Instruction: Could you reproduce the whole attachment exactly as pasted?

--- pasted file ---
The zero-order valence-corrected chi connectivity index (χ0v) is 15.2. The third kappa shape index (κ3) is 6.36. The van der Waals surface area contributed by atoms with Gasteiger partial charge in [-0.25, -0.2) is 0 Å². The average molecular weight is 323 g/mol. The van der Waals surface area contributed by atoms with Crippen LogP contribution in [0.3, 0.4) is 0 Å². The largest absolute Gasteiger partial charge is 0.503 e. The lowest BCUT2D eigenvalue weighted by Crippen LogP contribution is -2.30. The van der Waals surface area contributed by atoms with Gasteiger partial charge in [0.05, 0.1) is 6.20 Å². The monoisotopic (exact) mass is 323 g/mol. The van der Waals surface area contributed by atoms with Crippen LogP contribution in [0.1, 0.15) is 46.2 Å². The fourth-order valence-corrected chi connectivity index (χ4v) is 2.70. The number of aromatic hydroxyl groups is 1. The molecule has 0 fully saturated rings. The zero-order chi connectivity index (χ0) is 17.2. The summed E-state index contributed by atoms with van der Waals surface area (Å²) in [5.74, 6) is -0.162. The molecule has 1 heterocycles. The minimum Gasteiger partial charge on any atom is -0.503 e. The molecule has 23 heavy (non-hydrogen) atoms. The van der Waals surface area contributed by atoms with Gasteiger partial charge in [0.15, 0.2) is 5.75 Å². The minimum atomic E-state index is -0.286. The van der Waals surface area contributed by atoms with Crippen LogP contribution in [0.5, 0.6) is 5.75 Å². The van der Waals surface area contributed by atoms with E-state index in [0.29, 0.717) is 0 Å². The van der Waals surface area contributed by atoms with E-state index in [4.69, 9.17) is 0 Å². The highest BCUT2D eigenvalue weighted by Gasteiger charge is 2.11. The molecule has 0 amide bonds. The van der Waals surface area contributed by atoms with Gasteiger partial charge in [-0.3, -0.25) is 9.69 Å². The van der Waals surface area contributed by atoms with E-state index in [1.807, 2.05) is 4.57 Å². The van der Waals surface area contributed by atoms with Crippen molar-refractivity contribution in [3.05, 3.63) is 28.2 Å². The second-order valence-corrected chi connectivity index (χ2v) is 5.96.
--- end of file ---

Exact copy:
The zero-order valence-corrected chi connectivity index (χ0v) is 15.2. The third kappa shape index (κ3) is 6.36. The van der Waals surface area contributed by atoms with Gasteiger partial charge in [-0.25, -0.2) is 0 Å². The average molecular weight is 323 g/mol. The van der Waals surface area contributed by atoms with Crippen LogP contribution in [0.3, 0.4) is 0 Å². The largest absolute Gasteiger partial charge is 0.503 e. The lowest BCUT2D eigenvalue weighted by Crippen LogP contribution is -2.30. The van der Waals surface area contributed by atoms with Gasteiger partial charge in [0.05, 0.1) is 6.20 Å². The monoisotopic (exact) mass is 323 g/mol. The van der Waals surface area contributed by atoms with Crippen LogP contribution in [0.1, 0.15) is 46.2 Å². The fourth-order valence-corrected chi connectivity index (χ4v) is 2.70. The number of aromatic hydroxyl groups is 1. The molecule has 0 fully saturated rings. The zero-order chi connectivity index (χ0) is 17.2. The summed E-state index contributed by atoms with van der Waals surface area (Å²) in [5.74, 6) is -0.162. The molecule has 1 heterocycles. The minimum Gasteiger partial charge on any atom is -0.503 e. The molecule has 23 heavy (non-hydrogen) atoms. The van der Waals surface area contributed by atoms with Gasteiger partial charge in [0.15, 0.2) is 5.75 Å². The minimum atomic E-state index is -0.286. The van der Waals surface area contributed by atoms with Crippen LogP contribution in [0.5, 0.6) is 5.75 Å². The van der Waals surface area contributed by atoms with E-state index in [0.29, 0.717) is 0 Å². The van der Waals surface area contributed by atoms with E-state index in [4.69, 9.17) is 0 Å². The highest BCUT2D eigenvalue weighted by Gasteiger charge is 2.11. The molecule has 0 amide bonds. The van der Waals surface area contributed by atoms with Gasteiger partial charge in [-0.3, -0.25) is 9.69 Å². The van der Waals surface area contributed by atoms with E-state index in [1.807, 2.05) is 4.57 Å². The van der Waals surface area contributed by atoms with Crippen molar-refractivity contribution in [3.05, 3.63) is 28.2 Å². The second-order valence-corrected chi connectivity index (χ2v) is 5.96.